DragonFly kernel List (threaded) for 2006-05
The Clustering and Userland VFS transport protocol - summary
I have decided to use the journaling protocol's stream-based data
structures, with some modification, as the basis for communication
between machines in a cluster as well as the basis for communications
between a userland VFS implementation and the kernel.
I've written up a fairly long summary of my intent, so people have
an idea where I'm going with all of this :-).
For anyone who hasn't read up on our journaling protocol, it is
a highly flexible and dynamic recursive transaction-oriented data
structure that can be represented over a data stream using a fixed-sized
memory FIFO to buffer the stream. Streams are always two-way. The
basic journaling protocol has a primary data stream in one direction
and an 'ack' stream in the other. What I intend to do is expand this
to allow transactions to occur in both directions independantly,
creating a full duplex transport link between two entities.
In addition to making the link fully symmetric, some additional
modifications will have to be made to the journaling data structures
to make it work well for userland VFS or clustering links.
The basic problem is that the current data structure is just a bit too
flexible (see sys/journal.h). The size of the transaction is not
really known until the entire transaction has been parsed, and that
creates a serious problem for the receiver. The core of the problem
is that data embedded within the transaction can be huge... a single
transaction involving a 1GB write() would have to embed 1GB of data,
for example. While the data is broken up into bite-sized pieces by
the protocol, the overall handling of the transaction by the
receiver still requires the target to parse an unbounded amount of
data in order to 'parse' the transaction. The current 'jscan'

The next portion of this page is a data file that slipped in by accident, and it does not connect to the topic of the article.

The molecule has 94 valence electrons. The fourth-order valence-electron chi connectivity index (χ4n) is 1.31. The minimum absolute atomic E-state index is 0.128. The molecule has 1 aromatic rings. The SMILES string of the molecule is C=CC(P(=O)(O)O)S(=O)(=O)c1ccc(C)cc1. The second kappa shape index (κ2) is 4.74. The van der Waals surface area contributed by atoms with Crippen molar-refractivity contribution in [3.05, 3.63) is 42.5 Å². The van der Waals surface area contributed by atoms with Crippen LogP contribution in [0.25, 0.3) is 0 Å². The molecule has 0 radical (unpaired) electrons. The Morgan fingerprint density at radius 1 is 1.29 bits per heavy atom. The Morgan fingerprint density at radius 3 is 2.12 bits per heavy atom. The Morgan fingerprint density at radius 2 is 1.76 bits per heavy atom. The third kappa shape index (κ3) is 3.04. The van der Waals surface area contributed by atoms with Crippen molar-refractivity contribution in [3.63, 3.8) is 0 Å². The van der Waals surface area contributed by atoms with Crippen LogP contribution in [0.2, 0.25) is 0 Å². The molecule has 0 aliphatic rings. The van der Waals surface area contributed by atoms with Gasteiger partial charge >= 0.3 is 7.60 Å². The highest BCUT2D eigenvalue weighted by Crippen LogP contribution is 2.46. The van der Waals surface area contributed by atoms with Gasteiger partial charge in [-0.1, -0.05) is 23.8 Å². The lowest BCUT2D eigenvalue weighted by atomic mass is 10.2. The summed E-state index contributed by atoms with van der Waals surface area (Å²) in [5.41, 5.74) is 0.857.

user utility malloc()'s memory to hold the entire transaction
and that clearly does not scale when a transaction can literally be
So I am going to make a few changes to the journaling stream
structures before I really get into writing the userland VFS. These
changes will allow the protocol to be used not only for the userland
VFS interface, but also for the data streams that will eventually
link machines within a cluster, and of course for the existing
* Transaction records will be limited in size, allowing the entire
transaction sans data to be efficiently parsed directly out of a
memory-FIFO whos size is pre-negotiated.
* Data elements will be passed by reference and the data itself, if
too large, will then be passed as bite-sized cache elements in
separate transactions or passed out of band via some other negotiated
* The addition of a data element caching sub-protocol between the
originator and target.
These three simple changes will yield some amazing capabilities. One
is that out of band access methods can be negotiated to take advantage
of available topology. For example, if the transmitter and
receiver happen to be on the same machine, a memory-mapped FIFO could
be negotiated to access the transaction stream instead of a pipe or
Another huge benefit is that by passing bulk data by reference, the
actual transport of the bulk data itself can be handled out-of-band.
For example, if two machines both have access to common SAN storage,
the bulk data could simply be written to the common storage and
referenced via its common storage location instead of passed within
the transaction stream itself. Alternatively, small bits of data
could simply be embedded within the transaction and medium bits of
data (or when no other communications mechanism is available) could
be transported over the same stream via separate transactions.
A third big benefit is that data need not be transported at all in
many cases, or the transport can be delayed to improve performance.
Take a common operation such as this for example:
machine_C% cp file_on_machine_A file_on_machine_B
Or even more common:
machine_C% cp file_on_machine_A file_on_machine_A
In a clustered environment the execution context (what 'cp' is actually
running on) can be anywhere. But there is absolutely no reason for the
file data to physically pass through that machine if 'cp' itself does
not need to know what the file contains. If done properly, the actual